What are the key factors and subfactors that influence consumer behaviour
- Pages: 7
- Word count: 1654
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In the real business world, it is important for the marketers to take a closer look at what makes consumer say yes when it comes to making a purchase decision. A consumer’s decisions to purchase are driven by a variety of complex factors, namely Cultural, Social, Personal, and Psychological. The degree to which marketers understand of these factors is a measure of success in the marketplace.
To have deep understanding into the buying behaviour of consumers does not happen just by observing what consumers do when they choosing the product. It comes with insight on why consumer do what they do and perceive and how they act on marketing information in their own special way. Consideration of individual differences in social class, reference group, personality and lifestyle, and perception should be taken into account.
The first major group of factors that influence consumer-purchasing decision are the cultural factors. Culture is the essential character of a society that distinguishes it from other cultural groups. The underlying elements of every culture are the values, language, myths, customs, ritual and laws that shape the behaviour of the culture. Marketers must understand the way a person’s culture and its accompanying values, as well as a person’s subculture and social class, influence their buying behaviour.
Culture encompasses all the things consumer do without conscious choice as their values are ingrained into their daily life. Human interaction creates values and prescribes acceptable behaviour for each culture. Consumers are not born knowing the values and norms of their society. Instead, they learned what is acceptable from family and friends.
Every society has a social class system. A social class is a group of people who are approximately equal in terms of their income, occupations and lifestyles (Solomon, Michael R. Fifth Edition Pg 389). For example, upper-class consumers are more likely to be executive, self-employed professionals with high income and at least an undergraduate degree. Working-class and middle class consumers, on the other hand, are more likely to be service or blue-collar workers that have lower income and have attained only high school education.
Marketers are interested in social class for two main reasons. Firstly, it helps to decide which medium is to be used for advertising. Secondly, knowing what products appeal to which social classes can help to determine where is best to distribute their products.
Most consumers will usually seek out opinion of others to reduce their effort on searching and evaluating on the product they are looking for. Consumers may also seek out others’ opinions for guidance on new product or services. Specifically, consumers interact socially with reference groups, opinion leaders, and family members to obtain product information and decision approval.
A reference group refers to a set of people that consumer is motivated to please or imitate (Solomon, Michael R., Elnora W. Stuart pg 205). Consumers may use products or brands to identify with or become a member of a group. They learn from observing what and how the members of their reference group purchase. At the same time, they will use the same criteria to make their own purchase decisions.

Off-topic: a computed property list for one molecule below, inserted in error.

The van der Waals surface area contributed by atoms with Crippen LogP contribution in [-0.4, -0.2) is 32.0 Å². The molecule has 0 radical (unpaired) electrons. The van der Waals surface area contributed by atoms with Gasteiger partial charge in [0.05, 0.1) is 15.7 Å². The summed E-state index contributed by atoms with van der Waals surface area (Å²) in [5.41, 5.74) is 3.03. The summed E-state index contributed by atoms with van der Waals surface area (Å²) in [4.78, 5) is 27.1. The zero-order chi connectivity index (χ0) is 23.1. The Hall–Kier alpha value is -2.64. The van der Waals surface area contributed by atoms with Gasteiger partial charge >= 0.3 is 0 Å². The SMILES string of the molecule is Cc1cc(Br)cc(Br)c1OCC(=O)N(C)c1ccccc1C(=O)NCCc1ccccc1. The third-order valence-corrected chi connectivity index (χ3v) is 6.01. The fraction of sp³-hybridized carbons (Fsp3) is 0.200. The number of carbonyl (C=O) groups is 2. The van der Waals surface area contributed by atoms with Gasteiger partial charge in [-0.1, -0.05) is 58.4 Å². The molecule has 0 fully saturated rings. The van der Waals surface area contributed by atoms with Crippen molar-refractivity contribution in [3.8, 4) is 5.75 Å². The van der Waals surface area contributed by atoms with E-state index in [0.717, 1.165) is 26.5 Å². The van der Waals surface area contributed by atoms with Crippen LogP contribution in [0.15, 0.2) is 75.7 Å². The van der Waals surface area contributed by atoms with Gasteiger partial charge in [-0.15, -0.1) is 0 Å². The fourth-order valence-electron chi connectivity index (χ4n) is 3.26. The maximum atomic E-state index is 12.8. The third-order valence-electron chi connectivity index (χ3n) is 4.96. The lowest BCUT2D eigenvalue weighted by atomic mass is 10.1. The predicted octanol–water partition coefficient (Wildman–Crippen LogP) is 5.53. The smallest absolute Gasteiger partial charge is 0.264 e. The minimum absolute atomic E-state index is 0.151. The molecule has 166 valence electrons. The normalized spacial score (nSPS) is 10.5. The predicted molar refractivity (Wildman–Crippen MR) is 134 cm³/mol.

There are two groups of reference, direct or indirect reference groups. Direct reference groups are involved with the individual’s daily life and can have major impact on the basic buying decision-making and behaviour. There are primary membership groups such as family and friends and secondary group such as clubs and religious groups.
Indirect group refers to those aspirational reference groups, which people would like to join. To join such groups, an individual must conform to the norm, that are values and attitudes deemed acceptable, of that group.
Nonaspirational reference group, or dissociative group influence consumers’ buying behaviour when consumers try to maintain a distance away from them. They may boycott or avoid buying some types of product to avoid being associated with a particular group.
For marketers, reference groups has three importance implications. Firstly they serve as information sources and influence perceptions. Secondly, they affect an individual’s aspiration levels and lastly, their norms will either restrict or promote the consumers’ buying behaviour.
A person’s buying decision are also influenced by personal characteristics that are special and different to each individual, such as age, gender, personality and lifestyle. Individual characteristics are generally stable over the whole lifecycle of one’s life.
Personality refers to the unique psychological characteristics that consistently influence the way a person responds to situation in his or her environment (Solomon, Michael R., Eluora W. Stuart, pg 198). It includes people’s underlying disposition, especially their most dominant characteristics. Although personality is one of the least useful concepts in the study of consumers’ behaviour, some marketers believe that personality affects the brand and types of product purchased.